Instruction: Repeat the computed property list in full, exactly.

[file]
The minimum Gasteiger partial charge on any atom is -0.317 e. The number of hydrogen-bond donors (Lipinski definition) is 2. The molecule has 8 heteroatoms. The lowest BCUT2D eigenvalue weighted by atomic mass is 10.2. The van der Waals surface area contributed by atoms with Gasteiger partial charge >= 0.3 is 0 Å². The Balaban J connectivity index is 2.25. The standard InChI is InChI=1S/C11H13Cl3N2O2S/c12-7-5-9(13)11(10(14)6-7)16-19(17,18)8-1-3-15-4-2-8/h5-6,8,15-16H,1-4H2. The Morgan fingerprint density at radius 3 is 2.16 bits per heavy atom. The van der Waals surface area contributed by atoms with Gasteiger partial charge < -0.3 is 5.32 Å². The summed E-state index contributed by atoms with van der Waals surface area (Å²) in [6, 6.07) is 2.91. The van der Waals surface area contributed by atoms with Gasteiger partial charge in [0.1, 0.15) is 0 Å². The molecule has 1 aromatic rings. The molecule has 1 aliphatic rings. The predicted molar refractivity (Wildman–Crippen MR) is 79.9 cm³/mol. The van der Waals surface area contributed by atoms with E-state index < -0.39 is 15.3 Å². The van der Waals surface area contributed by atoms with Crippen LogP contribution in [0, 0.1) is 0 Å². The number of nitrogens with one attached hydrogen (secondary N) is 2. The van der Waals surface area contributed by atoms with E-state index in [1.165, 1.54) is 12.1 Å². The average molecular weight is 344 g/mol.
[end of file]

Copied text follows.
The minimum Gasteiger partial charge on any atom is -0.317 e. The number of hydrogen-bond donors (Lipinski definition) is 2. The molecule has 8 heteroatoms. The lowest BCUT2D eigenvalue weighted by atomic mass is 10.2. The van der Waals surface area contributed by atoms with Gasteiger partial charge >= 0.3 is 0 Å². The Balaban J connectivity index is 2.25. The standard InChI is InChI=1S/C11H13Cl3N2O2S/c12-7-5-9(13)11(10(14)6-7)16-19(17,18)8-1-3-15-4-2-8/h5-6,8,15-16H,1-4H2. The Morgan fingerprint density at radius 3 is 2.16 bits per heavy atom. The van der Waals surface area contributed by atoms with Gasteiger partial charge < -0.3 is 5.32 Å². The summed E-state index contributed by atoms with van der Waals surface area (Å²) in [6, 6.07) is 2.91. The van der Waals surface area contributed by atoms with Gasteiger partial charge in [0.1, 0.15) is 0 Å². The molecule has 1 aromatic rings. The molecule has 1 aliphatic rings. The predicted molar refractivity (Wildman–Crippen MR) is 79.9 cm³/mol. The van der Waals surface area contributed by atoms with E-state index < -0.39 is 15.3 Å². The van der Waals surface area contributed by atoms with Crippen LogP contribution in [0, 0.1) is 0 Å². The number of nitrogens with one attached hydrogen (secondary N) is 2. The van der Waals surface area contributed by atoms with E-state index in [1.165, 1.54) is 12.1 Å². The average molecular weight is 344 g/mol.